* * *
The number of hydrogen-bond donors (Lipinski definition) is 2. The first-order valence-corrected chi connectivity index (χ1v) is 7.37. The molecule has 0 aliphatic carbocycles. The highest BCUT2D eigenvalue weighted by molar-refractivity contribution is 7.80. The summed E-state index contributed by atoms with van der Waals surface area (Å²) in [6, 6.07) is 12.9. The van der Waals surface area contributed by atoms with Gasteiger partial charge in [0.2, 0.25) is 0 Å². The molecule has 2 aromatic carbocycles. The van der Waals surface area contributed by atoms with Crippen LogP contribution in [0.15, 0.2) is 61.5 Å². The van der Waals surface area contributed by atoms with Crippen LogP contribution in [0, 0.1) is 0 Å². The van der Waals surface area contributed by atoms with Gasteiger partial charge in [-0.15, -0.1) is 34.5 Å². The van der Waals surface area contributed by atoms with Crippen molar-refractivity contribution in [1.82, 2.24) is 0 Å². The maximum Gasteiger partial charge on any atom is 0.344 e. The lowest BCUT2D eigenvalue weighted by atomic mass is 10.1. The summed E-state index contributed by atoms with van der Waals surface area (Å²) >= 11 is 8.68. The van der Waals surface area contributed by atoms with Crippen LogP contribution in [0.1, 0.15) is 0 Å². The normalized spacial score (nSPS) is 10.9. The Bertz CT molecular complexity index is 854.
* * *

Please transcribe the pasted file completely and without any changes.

The number of hydrogen-bond donors (Lipinski definition) is 2. The first-order valence-corrected chi connectivity index (χ1v) is 7.37. The molecule has 0 aliphatic carbocycles. The highest BCUT2D eigenvalue weighted by molar-refractivity contribution is 7.80. The summed E-state index contributed by atoms with van der Waals surface area (Å²) in [6, 6.07) is 12.9. The van der Waals surface area contributed by atoms with Gasteiger partial charge in [0.2, 0.25) is 0 Å². The molecule has 2 aromatic carbocycles. The van der Waals surface area contributed by atoms with Crippen LogP contribution in [0.15, 0.2) is 61.5 Å². The van der Waals surface area contributed by atoms with Crippen LogP contribution in [0, 0.1) is 0 Å². The van der Waals surface area contributed by atoms with Gasteiger partial charge in [-0.15, -0.1) is 34.5 Å². The van der Waals surface area contributed by atoms with Crippen molar-refractivity contribution in [1.82, 2.24) is 0 Å². The maximum Gasteiger partial charge on any atom is 0.344 e. The lowest BCUT2D eigenvalue weighted by atomic mass is 10.1. The summed E-state index contributed by atoms with van der Waals surface area (Å²) >= 11 is 8.68. The van der Waals surface area contributed by atoms with Crippen LogP contribution in [0.1, 0.15) is 0 Å². The normalized spacial score (nSPS) is 10.9. The Bertz CT molecular complexity index is 854.